• Regulations in the context of insider trading are fairly robust in India and the definition of an insider is also quite broad. The Prohibition of Insider Trading Regulations, 2015, says: “…anyone in possession of or having access to unpublished price-sensitive information should be considered an ‘insider’ regardless of how one came in possession of or had access to such information.” According to the rules, communicating “any unpublished price-sensitive information to any person, with or without his request for such information except as required in the ordinary course of business or under any law” is punishable.
  • For the record, the number of insider trading investigations taken up by the market regulator in 2016-17 went up to 34 compared with 12 cases in the previous year.

Curbing the insider trading

  • To be sure, it will not be easy for the regulator to eliminate the menace of insider trading. One of the problems is that Sebi is not adequately staffed. As the Kotak committee report on corporate governance highlighted, Sebi has just one employee for six listed companies, while the US securities market regulator, Securities and Exchange Commission, has about one employee for every listed company.
  • In the division that looks after the quality of financial reporting, compared with Sebi, the US regulator has about 15 times more employees.
  • It is important that the market regulator is adequately staffed to be able to enforce regulations effectively. The other problem is that evolving technology and modern means of communication are difficult to track. This only raises the level of complexity for the regulator in tracking insider trading cases. Therefore, the regulator needs to work on increasing its capacity as well as capabilities. Adequate manpower with required skills and better use of technology will help improve implementation of regulations.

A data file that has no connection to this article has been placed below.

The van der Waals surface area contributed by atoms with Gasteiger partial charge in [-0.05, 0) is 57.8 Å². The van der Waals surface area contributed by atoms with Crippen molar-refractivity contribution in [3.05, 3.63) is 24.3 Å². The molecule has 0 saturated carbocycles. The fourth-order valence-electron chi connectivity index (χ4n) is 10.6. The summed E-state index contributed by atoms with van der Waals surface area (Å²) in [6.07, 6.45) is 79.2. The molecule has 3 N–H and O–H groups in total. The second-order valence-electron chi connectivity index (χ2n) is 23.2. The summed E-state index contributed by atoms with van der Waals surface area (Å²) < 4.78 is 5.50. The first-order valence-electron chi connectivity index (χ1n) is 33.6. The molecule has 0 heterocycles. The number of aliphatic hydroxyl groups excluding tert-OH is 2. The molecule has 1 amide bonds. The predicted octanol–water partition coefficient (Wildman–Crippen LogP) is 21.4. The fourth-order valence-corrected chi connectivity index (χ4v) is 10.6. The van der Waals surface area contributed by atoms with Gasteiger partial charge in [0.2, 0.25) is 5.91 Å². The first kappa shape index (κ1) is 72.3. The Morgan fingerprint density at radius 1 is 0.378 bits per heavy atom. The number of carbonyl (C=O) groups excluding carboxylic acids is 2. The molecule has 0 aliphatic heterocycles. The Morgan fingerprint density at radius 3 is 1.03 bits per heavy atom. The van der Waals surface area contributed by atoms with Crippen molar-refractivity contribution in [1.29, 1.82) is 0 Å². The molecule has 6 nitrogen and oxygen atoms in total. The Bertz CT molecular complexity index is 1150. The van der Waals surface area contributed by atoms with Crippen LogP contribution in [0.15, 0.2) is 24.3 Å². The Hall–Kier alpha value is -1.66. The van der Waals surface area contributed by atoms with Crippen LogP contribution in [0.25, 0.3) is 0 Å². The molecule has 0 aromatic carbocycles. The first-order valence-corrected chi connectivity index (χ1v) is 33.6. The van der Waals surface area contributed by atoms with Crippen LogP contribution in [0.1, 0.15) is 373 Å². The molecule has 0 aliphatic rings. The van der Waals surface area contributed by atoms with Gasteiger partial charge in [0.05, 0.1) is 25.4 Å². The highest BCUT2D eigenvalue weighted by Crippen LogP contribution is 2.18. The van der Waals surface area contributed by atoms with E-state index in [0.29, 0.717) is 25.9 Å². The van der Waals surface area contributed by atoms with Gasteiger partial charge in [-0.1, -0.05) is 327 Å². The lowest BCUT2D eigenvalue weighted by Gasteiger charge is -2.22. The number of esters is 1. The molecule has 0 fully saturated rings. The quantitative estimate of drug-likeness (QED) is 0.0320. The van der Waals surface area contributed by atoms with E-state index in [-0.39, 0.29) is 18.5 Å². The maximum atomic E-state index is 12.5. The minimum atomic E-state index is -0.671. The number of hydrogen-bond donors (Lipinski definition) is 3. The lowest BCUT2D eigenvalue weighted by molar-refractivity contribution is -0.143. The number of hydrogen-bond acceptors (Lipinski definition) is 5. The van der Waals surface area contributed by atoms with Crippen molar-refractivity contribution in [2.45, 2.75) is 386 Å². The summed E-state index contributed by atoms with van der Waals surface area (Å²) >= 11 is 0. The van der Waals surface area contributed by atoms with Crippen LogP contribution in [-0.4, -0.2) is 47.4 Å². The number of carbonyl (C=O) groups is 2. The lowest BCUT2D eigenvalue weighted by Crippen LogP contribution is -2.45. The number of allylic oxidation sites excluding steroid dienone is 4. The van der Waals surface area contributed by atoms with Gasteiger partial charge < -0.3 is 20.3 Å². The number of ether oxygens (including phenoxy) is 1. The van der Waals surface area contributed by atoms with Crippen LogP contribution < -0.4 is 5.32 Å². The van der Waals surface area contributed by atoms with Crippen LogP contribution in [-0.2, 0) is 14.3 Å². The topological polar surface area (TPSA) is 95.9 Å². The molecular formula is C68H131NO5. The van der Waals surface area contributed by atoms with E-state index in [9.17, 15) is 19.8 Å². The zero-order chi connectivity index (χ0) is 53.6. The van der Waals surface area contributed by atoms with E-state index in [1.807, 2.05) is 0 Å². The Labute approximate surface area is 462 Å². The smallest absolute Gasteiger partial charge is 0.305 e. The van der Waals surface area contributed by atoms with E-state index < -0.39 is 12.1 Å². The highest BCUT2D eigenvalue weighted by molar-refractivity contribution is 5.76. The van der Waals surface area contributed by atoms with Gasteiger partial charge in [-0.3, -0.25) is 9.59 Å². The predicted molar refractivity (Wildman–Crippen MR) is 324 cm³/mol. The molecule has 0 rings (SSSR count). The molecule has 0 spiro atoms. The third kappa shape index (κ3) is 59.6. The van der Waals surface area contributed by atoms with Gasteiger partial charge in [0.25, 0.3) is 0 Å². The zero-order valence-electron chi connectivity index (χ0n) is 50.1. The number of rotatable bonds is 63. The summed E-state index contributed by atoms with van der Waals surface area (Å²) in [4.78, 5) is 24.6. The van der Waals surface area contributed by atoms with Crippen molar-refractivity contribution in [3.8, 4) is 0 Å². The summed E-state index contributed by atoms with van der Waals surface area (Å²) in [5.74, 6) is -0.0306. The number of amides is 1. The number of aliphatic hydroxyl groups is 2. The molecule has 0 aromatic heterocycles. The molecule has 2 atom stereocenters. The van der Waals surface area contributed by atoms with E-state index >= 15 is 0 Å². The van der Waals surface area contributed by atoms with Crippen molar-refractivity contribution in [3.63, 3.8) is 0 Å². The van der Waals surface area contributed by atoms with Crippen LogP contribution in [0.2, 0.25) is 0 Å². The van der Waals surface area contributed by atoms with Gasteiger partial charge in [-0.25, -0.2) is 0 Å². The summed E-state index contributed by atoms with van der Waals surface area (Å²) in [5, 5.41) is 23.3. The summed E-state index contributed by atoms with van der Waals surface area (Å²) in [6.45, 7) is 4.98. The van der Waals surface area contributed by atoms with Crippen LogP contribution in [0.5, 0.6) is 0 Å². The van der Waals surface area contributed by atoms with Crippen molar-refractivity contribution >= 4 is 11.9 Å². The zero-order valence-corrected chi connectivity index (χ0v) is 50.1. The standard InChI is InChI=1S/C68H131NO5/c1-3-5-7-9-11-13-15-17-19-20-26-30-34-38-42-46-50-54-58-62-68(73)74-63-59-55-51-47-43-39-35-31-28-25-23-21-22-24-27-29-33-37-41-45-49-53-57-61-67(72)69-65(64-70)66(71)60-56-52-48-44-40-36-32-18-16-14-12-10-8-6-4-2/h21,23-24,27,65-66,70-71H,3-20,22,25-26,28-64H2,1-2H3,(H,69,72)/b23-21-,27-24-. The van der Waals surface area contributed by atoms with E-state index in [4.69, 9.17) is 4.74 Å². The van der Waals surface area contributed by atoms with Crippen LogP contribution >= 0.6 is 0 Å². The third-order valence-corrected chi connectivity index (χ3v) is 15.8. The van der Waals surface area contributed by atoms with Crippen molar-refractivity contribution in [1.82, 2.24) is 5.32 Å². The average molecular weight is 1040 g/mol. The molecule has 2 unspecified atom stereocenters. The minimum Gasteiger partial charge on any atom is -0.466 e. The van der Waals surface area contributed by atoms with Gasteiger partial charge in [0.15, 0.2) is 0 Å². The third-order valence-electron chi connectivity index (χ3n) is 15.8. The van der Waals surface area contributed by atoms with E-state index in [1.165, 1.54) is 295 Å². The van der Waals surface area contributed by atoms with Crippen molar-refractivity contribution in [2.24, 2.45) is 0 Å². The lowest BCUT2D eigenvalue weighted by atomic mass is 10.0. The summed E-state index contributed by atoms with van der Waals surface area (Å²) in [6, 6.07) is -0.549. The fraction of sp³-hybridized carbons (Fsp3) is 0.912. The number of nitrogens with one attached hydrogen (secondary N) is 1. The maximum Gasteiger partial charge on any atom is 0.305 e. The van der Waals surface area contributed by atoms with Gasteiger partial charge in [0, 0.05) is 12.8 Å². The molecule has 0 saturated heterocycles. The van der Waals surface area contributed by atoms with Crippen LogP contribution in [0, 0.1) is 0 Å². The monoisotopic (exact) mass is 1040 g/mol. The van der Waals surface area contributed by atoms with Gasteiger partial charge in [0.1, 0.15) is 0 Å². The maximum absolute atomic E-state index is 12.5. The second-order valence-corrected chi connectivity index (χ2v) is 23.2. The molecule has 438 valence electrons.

• Effective implementation of regulations will not only help in penalising the guilty, but will also work as a deterrent. It is often argued that an offence like insider trading happens because of lack of fear. So it is important for the regulator not to allow such a situation to persist where people get away with breaking the rules of the game. It may not be exactly comparable in the present context, but by securing conviction in the famous Rajat Gupta insider trading case in 2012, the US regulator managed to set an example.
  • The present messaging case could be an opportunity for Sebi to do the same. However, it is also incumbent on companies to protect price-sensitive information and make sure that it is released as per the law.

Way ahead

  • India has done well in the protecting minority investors indicator of the World Bank’s doing business rankings and was at the fourth position this year. Therefore, it is important that issues which can affect investor confidence are urgently addressed. In order to boost confidence, it will be critical that the difference between rules on paper and reality on the ground is minimised.

Question– What do you mean by insider trading? What are the efforts of government to curb the menace of insider trading in India?

3.Challenges and opportunities of 15th Finance commission (Live Mint)

Synoptic line: It throws light on the challenges and opportunities for the 15th Finance commission. (GS paper II)